The roles of the Robo2 and Robo3 receptors in the development of cortical interneurons and Cajal-Retzius cells.
Doctoral thesis, UCL (University College London).
This thesis focuses on the putative roles of the Robo2 and Robo3 receptors in regulating the development of cortical interneurons and Cajal-Retzius cells in the embryonic mouse forebrain. A detailed analysis of the expression patterns of the Robo3 receptor is elucidated for the first time. Further comparison of all three Robos with interneuron markers confirms that different populations of cortical interneurons express these receptors during development. The putative roles of the Robo2 and Robo3 receptors in specifying the total number and distribution of cortical interneurons during development is investigated in vivo, using transgenic mice deficient in these receptors. This analysis shows that removal of the Robo2 or Robo3 receptors alone does not result in significant changes in the total numbers or positioning of interneurons within the cortex, suggesting that these receptors are not involved in the ventral-dorsal tangential migration of interneurons from their origins within the ganglionic eminences to the cortex. However, both Robo2 and Robo3 receptors significantly regulate the morphology of migrating interneurons during development. Preliminary analysis in triple Robo mutant mice points to a complex interplay between these receptors, and highlights the importance of understanding the functional relationship between these. In addition, a population of pioneering Cajal- Retzius cells express Robo receptors during preplate stages of development. Analysis in single Robo mutant animals suggests that Robo2 has a role in determining the total numbers of (reelin immunopositive) Cajal-Retzius cells within the hippocampal cortex.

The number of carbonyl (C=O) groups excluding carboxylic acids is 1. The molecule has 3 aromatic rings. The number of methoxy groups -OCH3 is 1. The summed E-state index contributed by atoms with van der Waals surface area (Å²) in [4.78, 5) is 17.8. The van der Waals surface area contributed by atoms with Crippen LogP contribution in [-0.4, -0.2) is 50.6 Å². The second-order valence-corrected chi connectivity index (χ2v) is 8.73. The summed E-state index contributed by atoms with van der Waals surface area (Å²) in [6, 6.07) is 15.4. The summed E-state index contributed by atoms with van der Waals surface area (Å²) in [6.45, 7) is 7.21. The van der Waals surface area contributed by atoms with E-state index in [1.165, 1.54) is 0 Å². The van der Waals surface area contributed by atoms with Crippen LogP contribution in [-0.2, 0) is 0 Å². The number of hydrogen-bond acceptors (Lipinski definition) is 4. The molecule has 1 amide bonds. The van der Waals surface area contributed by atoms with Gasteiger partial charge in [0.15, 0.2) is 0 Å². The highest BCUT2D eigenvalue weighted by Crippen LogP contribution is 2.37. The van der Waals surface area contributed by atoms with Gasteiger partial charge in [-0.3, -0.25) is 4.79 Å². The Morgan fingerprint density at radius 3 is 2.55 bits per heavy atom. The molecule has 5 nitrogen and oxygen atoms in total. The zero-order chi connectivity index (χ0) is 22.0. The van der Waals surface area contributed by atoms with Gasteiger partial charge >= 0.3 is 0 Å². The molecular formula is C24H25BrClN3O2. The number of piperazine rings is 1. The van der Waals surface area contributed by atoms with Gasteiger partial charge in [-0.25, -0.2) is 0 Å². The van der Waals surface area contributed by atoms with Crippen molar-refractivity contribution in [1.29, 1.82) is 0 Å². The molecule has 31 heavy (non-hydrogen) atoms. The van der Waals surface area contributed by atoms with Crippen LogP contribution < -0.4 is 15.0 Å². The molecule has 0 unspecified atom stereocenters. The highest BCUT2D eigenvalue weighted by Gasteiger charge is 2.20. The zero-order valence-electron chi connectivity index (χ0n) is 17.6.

|Title:||The roles of the Robo2 and Robo3 receptors in the development of cortical interneurons and Cajal-Retzius cells|
|Open access status:||An open access version is available from UCL Discovery|
|UCL classification:||UCL > School of Life and Medical Sciences > Faculty of Life Sciences > Biosciences (Division of) > Cell and Developmental Biology|
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